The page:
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Wild Hogs

The movie manages to stay on course but the DVD's extra features are road kill —Matt Anderson (DVD review...)

Three middle-aged guys drag their Wild Hogs across country

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There is no shortage of anniversaries for the Walt Disney Company to mark, and since The Jungle Book came out in 1967, a 40th anniversary edition DVD is now available. The movie is insubstantial, but well-crafted and appealing to children. Longtime fans will be pleased by the collection of special features in this two-disc set.

Adaptation

Galleries on the DVD show early sketches of characters
Galleries on the DVD show early sketches of characters

The Jungle Book was inspired by Rudyard Kipling’s book of the same name, which includes stories about Mowgli, the boy who was raised by wolves in a jungle in India. According to the DVD’s bonus features, Kipling’s stories were dark and serious. The original story treatment, which was closer to the tone of the book, was discarded in favor of a new story which was emphasized characters over plot. The result is much more Disney than Kipling.

Mowgli, the man-cub, has lived with the wolves for ten years. But now the man-eating, man-hating tiger Shere Khan has returned to the jungle. The wolves decide that their foster son would be safer in the man village. Mowgli doesn’t want to go, so Bagheera, the panther who rescued the infant boy from a wrecked canoe, offers to take him back.

Bare Necessities

The plot, in a nutshell, follows Mowgli’s journey back to his own kind. There are many detours which involve a series of encounters with an assortment of wacky, and sometimes scary, jungle inhabitants. Baloo the Bear (voiced by Phil Harris who ad-libbed much of his dialogue), practically steals the movie.

The film’s great appeal, mentioned repeatedly in the bonus features, is the characters and their interactions with one another. In the making-of documentary, an animator who worked on later Disney productions, tells of his amazement that a pile of drawings could be so expressive and alive.

DVD Extras

As usual, many of the bonus features pile on the love for Disney (both the man and the company), but they have substance as well. The audio commentary features Bruce Reitherman (the voice of Mowgli and son of director Wolfgang Reitherman), composer Richard Sherman and animator Andreas Deja (a Disney animator who did not work on this movie), as well as some archival interviews with others who worked on the movie. They spend much of the commentary complimenting the on-screen action. Reitherman and Sherman tell a few inside stories, while Deja provides some insight on the challenges of animation.

Disc one includes a deleted scene which never got past the storyboard stage and 21 minutes of deleted songs, which were written for the original story treatment. It also has a three-minute plug for the Disney Wildlife Conservation Fund.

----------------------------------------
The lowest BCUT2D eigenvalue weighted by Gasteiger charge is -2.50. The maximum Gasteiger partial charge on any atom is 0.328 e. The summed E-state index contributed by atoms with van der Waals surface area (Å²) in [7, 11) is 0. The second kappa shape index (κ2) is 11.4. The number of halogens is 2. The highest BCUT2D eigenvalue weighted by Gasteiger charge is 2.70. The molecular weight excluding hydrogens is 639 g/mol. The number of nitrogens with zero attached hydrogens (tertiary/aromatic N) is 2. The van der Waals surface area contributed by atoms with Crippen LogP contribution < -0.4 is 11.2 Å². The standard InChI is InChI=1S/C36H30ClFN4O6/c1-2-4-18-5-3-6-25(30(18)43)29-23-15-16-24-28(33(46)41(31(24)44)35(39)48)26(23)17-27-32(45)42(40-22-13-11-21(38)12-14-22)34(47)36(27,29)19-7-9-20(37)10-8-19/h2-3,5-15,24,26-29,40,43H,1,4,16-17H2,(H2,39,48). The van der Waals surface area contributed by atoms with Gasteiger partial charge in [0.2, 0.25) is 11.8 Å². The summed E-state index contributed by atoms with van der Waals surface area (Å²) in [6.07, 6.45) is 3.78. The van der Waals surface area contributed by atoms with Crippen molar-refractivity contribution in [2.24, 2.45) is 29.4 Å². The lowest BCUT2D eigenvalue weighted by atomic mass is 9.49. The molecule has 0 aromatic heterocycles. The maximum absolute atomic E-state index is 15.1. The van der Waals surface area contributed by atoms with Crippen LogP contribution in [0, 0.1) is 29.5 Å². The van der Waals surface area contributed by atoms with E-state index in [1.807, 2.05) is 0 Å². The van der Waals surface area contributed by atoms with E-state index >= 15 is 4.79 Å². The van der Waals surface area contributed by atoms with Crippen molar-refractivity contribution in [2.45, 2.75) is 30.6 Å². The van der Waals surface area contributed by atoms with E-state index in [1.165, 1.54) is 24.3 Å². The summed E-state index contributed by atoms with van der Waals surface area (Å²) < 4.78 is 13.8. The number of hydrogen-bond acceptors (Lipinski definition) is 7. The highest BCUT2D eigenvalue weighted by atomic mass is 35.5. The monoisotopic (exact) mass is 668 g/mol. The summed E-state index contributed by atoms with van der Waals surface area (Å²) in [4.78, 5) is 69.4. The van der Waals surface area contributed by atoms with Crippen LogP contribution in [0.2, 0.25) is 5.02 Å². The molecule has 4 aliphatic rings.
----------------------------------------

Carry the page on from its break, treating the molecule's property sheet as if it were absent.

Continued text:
Disc two is divided into two sections: Man Village and Jungle Fun. Man Village is for anyone interested in the making of the movie. The Bare Necessities: The Making of The Jungle Book is a 46-minute look at every aspect of the movie’s production. It’s full of praise for everyone who worked on the movie (including Walt Disney, who died during production), but it has enough of the nitty gritty details to be interesting.

Disney’s Kipling: Walt’s Magic Touch on a Literary Classic compares Kipling’s stories and the two story treatments done by the studio. Many storyboard images from the first story treatment are included. In The Lure of the Jungle Book, younger animators, including Pixar’s Brad Bird, talk about how the movie inspired them. As with other Disney DVDs, there are extensive art galleries.

The Jungle Fun section on disc two has two games intended for young children. DisneyPedia: Junglemania! is 14 minutes of stock footage with factoids about wild animals found in Indian jungles.

Picture and Sound

According to the back of the box, this DVD has a new digital restoration. The picture is almost flawless, but not completely. In a scene with closeups of Baloo, horizontal stripes were visible in his coat. This digital noise was noticeable on a high definition television, but not on a smaller regular tv or on a computer screen. Though the original theatrical soundtrack was in mono, the sound was recorded in stereo. The DVD has the option of listening to the restored original soundtrack or Disney’s enhanced home theater mix. The surround sound wasn’t very noticeable, but overall the movie sounded just fine.

How to Use This DVD

After watching the movie, adult fans should take a look at the behind-the-scenes features on both discs (the deleted songs can be skipped through quickly). If they hold your interest, keep watching. The commentary track is for serious fans only. Whether the games on disc two are any fun is something your kids will have to figure out for themselves.